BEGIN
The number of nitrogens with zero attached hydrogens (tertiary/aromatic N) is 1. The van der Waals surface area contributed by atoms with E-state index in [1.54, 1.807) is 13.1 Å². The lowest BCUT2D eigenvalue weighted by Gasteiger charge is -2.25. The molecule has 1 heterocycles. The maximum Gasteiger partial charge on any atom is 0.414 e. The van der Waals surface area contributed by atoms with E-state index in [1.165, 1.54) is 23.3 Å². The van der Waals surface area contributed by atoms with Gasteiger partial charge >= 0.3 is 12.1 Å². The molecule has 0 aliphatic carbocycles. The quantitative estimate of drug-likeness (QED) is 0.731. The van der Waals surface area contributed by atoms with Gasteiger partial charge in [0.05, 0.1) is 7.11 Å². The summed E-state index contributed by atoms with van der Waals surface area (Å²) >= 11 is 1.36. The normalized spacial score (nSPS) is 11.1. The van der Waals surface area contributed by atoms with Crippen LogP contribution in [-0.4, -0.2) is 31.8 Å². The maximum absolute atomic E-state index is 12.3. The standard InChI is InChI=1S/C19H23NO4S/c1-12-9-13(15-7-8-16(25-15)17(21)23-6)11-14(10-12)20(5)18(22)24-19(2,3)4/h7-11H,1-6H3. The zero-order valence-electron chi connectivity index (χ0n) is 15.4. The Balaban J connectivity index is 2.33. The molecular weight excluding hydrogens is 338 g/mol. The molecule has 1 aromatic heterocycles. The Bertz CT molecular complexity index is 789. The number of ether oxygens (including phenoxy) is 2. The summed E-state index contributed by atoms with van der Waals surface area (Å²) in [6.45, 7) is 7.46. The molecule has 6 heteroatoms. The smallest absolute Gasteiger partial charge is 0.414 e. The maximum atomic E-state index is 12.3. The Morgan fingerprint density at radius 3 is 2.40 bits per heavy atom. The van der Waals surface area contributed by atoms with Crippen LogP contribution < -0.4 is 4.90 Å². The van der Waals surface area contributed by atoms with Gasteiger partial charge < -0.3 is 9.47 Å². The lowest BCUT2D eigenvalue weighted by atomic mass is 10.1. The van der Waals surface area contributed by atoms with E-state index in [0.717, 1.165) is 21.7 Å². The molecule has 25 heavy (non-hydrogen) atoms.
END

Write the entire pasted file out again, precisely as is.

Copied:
The number of nitrogens with zero attached hydrogens (tertiary/aromatic N) is 1. The van der Waals surface area contributed by atoms with E-state index in [1.54, 1.807) is 13.1 Å². The lowest BCUT2D eigenvalue weighted by Gasteiger charge is -2.25. The molecule has 1 heterocycles. The maximum Gasteiger partial charge on any atom is 0.414 e. The van der Waals surface area contributed by atoms with E-state index in [1.165, 1.54) is 23.3 Å². The van der Waals surface area contributed by atoms with Gasteiger partial charge >= 0.3 is 12.1 Å². The molecule has 0 aliphatic carbocycles. The quantitative estimate of drug-likeness (QED) is 0.731. The van der Waals surface area contributed by atoms with Gasteiger partial charge in [0.05, 0.1) is 7.11 Å². The summed E-state index contributed by atoms with van der Waals surface area (Å²) >= 11 is 1.36. The normalized spacial score (nSPS) is 11.1. The van der Waals surface area contributed by atoms with Crippen LogP contribution in [-0.4, -0.2) is 31.8 Å². The maximum absolute atomic E-state index is 12.3. The standard InChI is InChI=1S/C19H23NO4S/c1-12-9-13(15-7-8-16(25-15)17(21)23-6)11-14(10-12)20(5)18(22)24-19(2,3)4/h7-11H,1-6H3. The zero-order valence-electron chi connectivity index (χ0n) is 15.4. The Balaban J connectivity index is 2.33. The molecular weight excluding hydrogens is 338 g/mol. The molecule has 1 aromatic heterocycles. The Bertz CT molecular complexity index is 789. The number of ether oxygens (including phenoxy) is 2. The summed E-state index contributed by atoms with van der Waals surface area (Å²) in [6.45, 7) is 7.46. The molecule has 6 heteroatoms. The smallest absolute Gasteiger partial charge is 0.414 e. The maximum atomic E-state index is 12.3. The Morgan fingerprint density at radius 3 is 2.40 bits per heavy atom. The van der Waals surface area contributed by atoms with Crippen LogP contribution < -0.4 is 4.90 Å². The van der Waals surface area contributed by atoms with Gasteiger partial charge < -0.3 is 9.47 Å². The lowest BCUT2D eigenvalue weighted by atomic mass is 10.1. The van der Waals surface area contributed by atoms with E-state index in [0.717, 1.165) is 21.7 Å². The molecule has 25 heavy (non-hydrogen) atoms.